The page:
These observational films employ long, steady shots that encourage viewers to adapt to the rhythms of a person’s daily life. A theme that emerges throughout them is the ongoing effort people make to find freedom within material confines. The rural girls in Three Sisters, for instance, have been essentially abandoned by their parents at story’s outset, forcing the ten-year-old Yingying into the position of having to raise her two younger siblings. The camera unobtrusively follows the girls while Yingying leads them in performing chores such as feeding and tending to farm animals and making fire with which to cook potatoes. As time passes and the seasons change, they also roam across wide fields and ease their loneliness by finding moments to play.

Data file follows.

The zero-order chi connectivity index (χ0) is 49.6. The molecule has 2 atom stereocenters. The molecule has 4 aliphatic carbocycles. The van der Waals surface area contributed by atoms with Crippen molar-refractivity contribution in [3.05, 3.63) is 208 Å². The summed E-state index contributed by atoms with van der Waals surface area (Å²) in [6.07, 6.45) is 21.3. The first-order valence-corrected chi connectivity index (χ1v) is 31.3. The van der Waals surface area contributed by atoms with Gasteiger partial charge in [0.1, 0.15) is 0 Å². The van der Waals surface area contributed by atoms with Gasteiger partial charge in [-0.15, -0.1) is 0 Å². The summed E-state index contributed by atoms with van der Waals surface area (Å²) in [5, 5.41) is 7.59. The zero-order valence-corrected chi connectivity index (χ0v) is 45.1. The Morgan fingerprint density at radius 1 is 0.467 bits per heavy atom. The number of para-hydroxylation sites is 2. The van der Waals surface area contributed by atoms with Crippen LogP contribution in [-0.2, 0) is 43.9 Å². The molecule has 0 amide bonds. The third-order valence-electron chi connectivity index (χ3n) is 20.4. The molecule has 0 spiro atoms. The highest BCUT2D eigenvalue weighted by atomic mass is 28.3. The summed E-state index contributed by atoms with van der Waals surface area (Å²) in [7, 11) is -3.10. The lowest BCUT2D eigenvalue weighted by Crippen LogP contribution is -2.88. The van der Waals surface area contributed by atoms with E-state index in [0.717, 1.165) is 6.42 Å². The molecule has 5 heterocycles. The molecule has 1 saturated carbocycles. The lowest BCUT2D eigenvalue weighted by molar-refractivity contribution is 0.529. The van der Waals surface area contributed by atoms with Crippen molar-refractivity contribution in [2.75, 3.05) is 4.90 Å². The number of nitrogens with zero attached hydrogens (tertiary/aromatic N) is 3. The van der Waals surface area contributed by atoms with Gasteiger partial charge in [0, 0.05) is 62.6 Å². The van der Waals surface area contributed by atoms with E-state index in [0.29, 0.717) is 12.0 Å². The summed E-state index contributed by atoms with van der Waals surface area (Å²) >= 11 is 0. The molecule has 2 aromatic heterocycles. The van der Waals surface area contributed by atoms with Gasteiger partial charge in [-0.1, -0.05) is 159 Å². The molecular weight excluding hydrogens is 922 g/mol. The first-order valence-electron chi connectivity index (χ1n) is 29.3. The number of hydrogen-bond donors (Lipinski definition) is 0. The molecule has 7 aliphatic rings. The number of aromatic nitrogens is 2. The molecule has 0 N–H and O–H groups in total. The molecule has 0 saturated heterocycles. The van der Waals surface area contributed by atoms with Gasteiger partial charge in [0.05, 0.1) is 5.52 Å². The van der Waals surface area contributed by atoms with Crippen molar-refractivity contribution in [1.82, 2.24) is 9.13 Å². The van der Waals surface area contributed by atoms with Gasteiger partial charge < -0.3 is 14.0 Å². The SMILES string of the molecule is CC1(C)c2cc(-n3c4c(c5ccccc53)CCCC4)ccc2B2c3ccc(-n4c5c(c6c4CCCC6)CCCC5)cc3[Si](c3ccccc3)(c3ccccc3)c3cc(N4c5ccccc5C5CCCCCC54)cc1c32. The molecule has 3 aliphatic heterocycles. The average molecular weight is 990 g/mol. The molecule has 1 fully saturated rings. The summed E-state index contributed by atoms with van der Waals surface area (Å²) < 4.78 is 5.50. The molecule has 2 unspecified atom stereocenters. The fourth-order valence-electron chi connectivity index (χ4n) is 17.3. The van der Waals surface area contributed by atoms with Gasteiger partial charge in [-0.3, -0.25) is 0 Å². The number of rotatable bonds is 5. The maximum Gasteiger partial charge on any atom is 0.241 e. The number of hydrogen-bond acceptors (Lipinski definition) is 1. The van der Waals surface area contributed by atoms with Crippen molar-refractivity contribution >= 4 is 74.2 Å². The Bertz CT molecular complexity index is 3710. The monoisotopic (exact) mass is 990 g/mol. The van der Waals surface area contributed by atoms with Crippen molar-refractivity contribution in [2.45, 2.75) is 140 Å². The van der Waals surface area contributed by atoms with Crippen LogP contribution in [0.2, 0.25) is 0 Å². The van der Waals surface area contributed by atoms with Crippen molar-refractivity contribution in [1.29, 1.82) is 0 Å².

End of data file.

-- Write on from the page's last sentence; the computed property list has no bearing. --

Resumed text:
’Til Madness Do Us Part (2013)—which Wang shot in Yunnan Province in between the makings of Three Sisters and Father and Sons—takes place primarily on one floor of an unnamed mental hospital. The film’s viewpoint shifts among several inmates, some of who have been locked up for more than a decade for reasons that remain unclear. Over and over, isolated men appear sprinting around the floor’s narrow corridors until returning to shared quarters. In many cases, the person’s family has abandoned him, and he lacks and longs for tenderness. Mundane activities such as dressing and undressing oneself, lighting a cigarette, and lying beneath a blanket with another inmate come to seem like peoples’ declarations of their own humanity.

Father and Sons  focuses on factory worker Cai Shunhua and his sons Yongjin and Yonggao

Father and Sons focuses on factory worker Cai Shunhua and his sons Yongjin and Yonggao